DOJ findings on neck restraints by LMPD officer based on Douglas Miller’s arrest
LOUISVILLE, Ky. (WAVE) - The Justice Department’s 86-page report on Louisville Metro Police Department has several examples of officer misconduct.
Investigators found excessive force, discrimination, and constitutional violations. Douglas Miller was pulled over for speeding in April 2019 on the Watterson.
The officer suspected that Miller might have been driving under the influence and started performing field sobriety tests.
Miller hesitated to take the breathalyzer test. What happened next illustrated why the Justice Department flagged officers using neck restraints.
“Are you going to do this or not,” asked the officer.
“I’ll do what you want me to do,” responded Miller on the side of the freeway.
“It’s your choice,” the officer said.
“I know,” responded Miller.
“I kinda hesitated, and he says, ‘well you’re under arrest,’” Miller said.
“Go ahead and turn around for me,” the officer said.
“No, look, I’ll do your test, I’ll do your test, I’ll take your test,” Miller said.
In the span of 10 seconds, the officer pushed Miller to the ground.
“Get on the ground, roll over right now,” ordered the officer. “11-35 start me a car, roll over on your stomach now.”
The officer used a one-hand choke hold on Miller before rolling him over. That’s when another officer comes to help.
“He punched me right in the face, and just started pounding on me,” Miller said.
“Yes at this point, you’re under arrest and I told you that before, now you got resisting,” the officer said.
The Justice Department report said the LMPD officer pressed his forearm into Miller’s neck for a minute.
A third officer who comes running in presses his knee against Miller’s neck for another minute.
“Please, you’re really hurting me,” Miller pleaded. “Oh God, please, stop, stop.”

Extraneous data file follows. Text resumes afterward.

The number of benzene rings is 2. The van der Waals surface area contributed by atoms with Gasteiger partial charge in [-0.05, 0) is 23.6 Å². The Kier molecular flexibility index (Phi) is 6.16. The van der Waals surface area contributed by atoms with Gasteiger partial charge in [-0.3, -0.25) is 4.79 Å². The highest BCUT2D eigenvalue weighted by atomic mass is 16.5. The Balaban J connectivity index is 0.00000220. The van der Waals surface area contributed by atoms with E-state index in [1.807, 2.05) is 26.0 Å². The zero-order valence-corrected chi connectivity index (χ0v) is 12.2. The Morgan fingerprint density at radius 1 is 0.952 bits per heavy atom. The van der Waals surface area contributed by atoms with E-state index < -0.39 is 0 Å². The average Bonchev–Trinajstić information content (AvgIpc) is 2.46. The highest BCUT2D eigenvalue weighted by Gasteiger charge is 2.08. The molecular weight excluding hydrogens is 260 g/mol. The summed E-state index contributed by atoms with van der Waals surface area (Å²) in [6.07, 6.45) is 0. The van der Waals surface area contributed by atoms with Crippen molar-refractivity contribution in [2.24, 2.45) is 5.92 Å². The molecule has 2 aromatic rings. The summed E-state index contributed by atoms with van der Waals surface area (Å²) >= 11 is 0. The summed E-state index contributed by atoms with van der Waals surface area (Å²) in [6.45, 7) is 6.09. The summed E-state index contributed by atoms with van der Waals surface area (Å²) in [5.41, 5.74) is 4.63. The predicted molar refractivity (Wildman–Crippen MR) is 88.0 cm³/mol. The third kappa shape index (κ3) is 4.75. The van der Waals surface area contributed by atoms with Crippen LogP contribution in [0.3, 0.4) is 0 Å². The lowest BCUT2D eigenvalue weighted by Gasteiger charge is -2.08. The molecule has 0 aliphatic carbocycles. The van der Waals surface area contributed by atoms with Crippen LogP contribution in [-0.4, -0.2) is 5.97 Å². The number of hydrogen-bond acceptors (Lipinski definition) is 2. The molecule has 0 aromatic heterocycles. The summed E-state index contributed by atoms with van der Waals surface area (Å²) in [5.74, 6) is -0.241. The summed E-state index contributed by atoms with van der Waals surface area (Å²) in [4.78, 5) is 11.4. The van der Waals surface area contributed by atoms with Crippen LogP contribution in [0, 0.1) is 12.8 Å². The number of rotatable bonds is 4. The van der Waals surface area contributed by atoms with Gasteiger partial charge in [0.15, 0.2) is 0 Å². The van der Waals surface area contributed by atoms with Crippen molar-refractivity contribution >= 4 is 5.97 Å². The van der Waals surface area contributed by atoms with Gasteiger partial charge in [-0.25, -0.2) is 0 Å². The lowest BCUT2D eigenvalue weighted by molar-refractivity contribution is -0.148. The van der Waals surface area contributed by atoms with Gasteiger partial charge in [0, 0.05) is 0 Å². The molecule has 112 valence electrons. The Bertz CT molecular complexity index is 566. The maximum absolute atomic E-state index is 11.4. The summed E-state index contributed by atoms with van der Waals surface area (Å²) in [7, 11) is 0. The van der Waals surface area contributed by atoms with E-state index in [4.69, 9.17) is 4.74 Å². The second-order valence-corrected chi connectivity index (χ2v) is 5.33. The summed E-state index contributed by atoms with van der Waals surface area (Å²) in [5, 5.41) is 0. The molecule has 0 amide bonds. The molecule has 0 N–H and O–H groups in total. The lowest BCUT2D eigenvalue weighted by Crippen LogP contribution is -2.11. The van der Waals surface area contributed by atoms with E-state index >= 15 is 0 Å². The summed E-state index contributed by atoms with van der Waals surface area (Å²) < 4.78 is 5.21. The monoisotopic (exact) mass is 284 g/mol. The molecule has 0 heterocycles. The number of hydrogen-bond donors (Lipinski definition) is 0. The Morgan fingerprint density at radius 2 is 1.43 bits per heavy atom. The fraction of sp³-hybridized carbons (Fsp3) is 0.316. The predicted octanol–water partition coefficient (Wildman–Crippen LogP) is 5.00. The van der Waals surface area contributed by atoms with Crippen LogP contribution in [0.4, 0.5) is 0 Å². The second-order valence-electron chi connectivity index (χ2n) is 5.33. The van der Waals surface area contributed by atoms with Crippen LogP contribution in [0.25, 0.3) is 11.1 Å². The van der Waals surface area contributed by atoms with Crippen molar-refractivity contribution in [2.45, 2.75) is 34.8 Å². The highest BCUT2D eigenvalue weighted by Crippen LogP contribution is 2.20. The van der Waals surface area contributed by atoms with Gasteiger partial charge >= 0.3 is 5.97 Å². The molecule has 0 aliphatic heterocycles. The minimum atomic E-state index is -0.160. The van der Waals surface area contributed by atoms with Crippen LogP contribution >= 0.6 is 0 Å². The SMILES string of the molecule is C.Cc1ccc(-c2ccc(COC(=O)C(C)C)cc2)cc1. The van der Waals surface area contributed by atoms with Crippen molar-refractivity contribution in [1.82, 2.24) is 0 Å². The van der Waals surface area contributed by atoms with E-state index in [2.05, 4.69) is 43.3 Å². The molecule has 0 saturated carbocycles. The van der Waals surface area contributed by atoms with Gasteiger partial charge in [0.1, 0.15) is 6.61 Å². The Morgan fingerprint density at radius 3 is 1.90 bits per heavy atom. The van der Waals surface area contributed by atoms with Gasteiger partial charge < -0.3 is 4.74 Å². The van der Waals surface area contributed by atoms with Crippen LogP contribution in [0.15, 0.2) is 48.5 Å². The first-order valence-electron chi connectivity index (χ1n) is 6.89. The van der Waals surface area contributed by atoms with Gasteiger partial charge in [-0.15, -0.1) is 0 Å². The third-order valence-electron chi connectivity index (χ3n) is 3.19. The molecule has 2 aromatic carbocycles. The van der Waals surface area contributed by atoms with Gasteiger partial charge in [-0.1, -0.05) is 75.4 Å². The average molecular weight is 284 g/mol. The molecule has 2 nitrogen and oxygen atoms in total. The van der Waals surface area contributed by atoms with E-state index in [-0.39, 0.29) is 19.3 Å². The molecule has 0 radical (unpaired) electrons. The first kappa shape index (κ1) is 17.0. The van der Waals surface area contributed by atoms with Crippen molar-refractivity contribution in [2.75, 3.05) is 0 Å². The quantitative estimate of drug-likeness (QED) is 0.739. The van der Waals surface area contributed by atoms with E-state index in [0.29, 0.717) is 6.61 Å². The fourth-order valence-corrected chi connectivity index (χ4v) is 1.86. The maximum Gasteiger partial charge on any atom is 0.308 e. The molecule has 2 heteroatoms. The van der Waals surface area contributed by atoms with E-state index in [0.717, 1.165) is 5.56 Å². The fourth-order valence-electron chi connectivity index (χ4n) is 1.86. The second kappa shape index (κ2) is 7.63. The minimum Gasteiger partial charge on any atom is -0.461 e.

“Quit moving,” said the officer.
“I’m not resisting, you’re killing me,” screamed Miller.
Justice Department investigators said none of this was warranted.
“I’m already cuffed, oh please stop this,” Miller said.
Photos were taken after the arrest that showed Miller’s injuries. He had a black eye and bruising from a ruptured artery.
Miller gave a statement to LMPD’s Professional Standards Unit. He also wrote a letter to former LMPD Chief Erika Shields asking for help looking into his complaint.
Miller said the Public Integrity Unit refused to take his statement.
“Look at my leg, there’s no reason for that,” Miller said. “No reason for any of it.”
The Justice Department also said LMPD’s investigation of this incident was deficient.
It said the supervisor mischaracterized the chokehold and missed the knee to Miller’s neck. The supervisor said the officer’s actions followed LMPD policy.
Chief Shields ordered an administrative investigation, but the DOJ said that investigation was deficient too.
The second investigator searched the web for a one-handed chokehold and compared that to the officer’s actions instead of comparing what happened to LMPD’s own standards.
The officer’s conduct was cleared again. Miller has lost faith in LMPD.
“There should be somebody outside LMPD to make that judgment, otherwise nobody is going to have faith in them,” said Miller.
Miller is suing LMPD in federal court.
That case has been on hold while the criminal case against him unfolded.
That ended in early February.
Miller pleaded guilty to speeding.
Charges of resisting arrest, criminal mischief, and operating a car under the influence were dropped.
The officer resigned from LMPD in December 2021.
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